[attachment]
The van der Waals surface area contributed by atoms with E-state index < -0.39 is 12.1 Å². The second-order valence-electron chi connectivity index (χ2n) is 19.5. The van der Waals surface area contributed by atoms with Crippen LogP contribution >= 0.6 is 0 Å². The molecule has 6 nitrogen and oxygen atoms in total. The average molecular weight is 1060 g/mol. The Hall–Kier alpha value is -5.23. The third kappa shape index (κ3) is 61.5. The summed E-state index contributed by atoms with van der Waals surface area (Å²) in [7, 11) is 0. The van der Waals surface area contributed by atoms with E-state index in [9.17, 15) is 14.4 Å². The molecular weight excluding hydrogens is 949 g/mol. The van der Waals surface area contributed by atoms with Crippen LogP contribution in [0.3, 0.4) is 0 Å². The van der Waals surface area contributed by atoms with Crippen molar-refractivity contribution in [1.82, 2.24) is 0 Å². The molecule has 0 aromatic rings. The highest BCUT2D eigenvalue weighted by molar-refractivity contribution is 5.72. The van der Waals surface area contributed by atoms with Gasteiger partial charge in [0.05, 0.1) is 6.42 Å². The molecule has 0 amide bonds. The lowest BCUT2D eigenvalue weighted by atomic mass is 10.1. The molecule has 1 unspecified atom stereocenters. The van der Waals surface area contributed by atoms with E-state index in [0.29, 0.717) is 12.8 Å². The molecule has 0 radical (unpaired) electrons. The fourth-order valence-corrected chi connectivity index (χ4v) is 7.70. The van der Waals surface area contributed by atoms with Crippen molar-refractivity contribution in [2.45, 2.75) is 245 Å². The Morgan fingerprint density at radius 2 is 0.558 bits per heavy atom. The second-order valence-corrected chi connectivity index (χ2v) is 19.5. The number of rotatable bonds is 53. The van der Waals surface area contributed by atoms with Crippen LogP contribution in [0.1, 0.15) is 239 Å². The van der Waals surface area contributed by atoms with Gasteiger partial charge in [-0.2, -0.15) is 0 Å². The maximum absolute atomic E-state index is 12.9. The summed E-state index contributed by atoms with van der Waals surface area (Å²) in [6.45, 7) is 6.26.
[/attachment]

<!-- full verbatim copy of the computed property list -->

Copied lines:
The van der Waals surface area contributed by atoms with E-state index < -0.39 is 12.1 Å². The second-order valence-electron chi connectivity index (χ2n) is 19.5. The van der Waals surface area contributed by atoms with Crippen LogP contribution >= 0.6 is 0 Å². The molecule has 6 nitrogen and oxygen atoms in total. The average molecular weight is 1060 g/mol. The Hall–Kier alpha value is -5.23. The third kappa shape index (κ3) is 61.5. The summed E-state index contributed by atoms with van der Waals surface area (Å²) in [7, 11) is 0. The van der Waals surface area contributed by atoms with E-state index in [9.17, 15) is 14.4 Å². The molecular weight excluding hydrogens is 949 g/mol. The van der Waals surface area contributed by atoms with Crippen LogP contribution in [0.3, 0.4) is 0 Å². The van der Waals surface area contributed by atoms with Crippen molar-refractivity contribution in [1.82, 2.24) is 0 Å². The molecule has 0 aromatic rings. The highest BCUT2D eigenvalue weighted by molar-refractivity contribution is 5.72. The van der Waals surface area contributed by atoms with Gasteiger partial charge in [0.05, 0.1) is 6.42 Å². The molecule has 0 amide bonds. The lowest BCUT2D eigenvalue weighted by atomic mass is 10.1. The molecule has 1 unspecified atom stereocenters. The van der Waals surface area contributed by atoms with E-state index in [0.29, 0.717) is 12.8 Å². The molecule has 0 radical (unpaired) electrons. The fourth-order valence-corrected chi connectivity index (χ4v) is 7.70. The van der Waals surface area contributed by atoms with Crippen molar-refractivity contribution in [2.45, 2.75) is 245 Å². The Morgan fingerprint density at radius 2 is 0.558 bits per heavy atom. The second-order valence-corrected chi connectivity index (χ2v) is 19.5. The number of rotatable bonds is 53. The van der Waals surface area contributed by atoms with Crippen LogP contribution in [0.1, 0.15) is 239 Å². The van der Waals surface area contributed by atoms with Gasteiger partial charge in [-0.2, -0.15) is 0 Å². The maximum absolute atomic E-state index is 12.9. The summed E-state index contributed by atoms with van der Waals surface area (Å²) in [6.45, 7) is 6.26.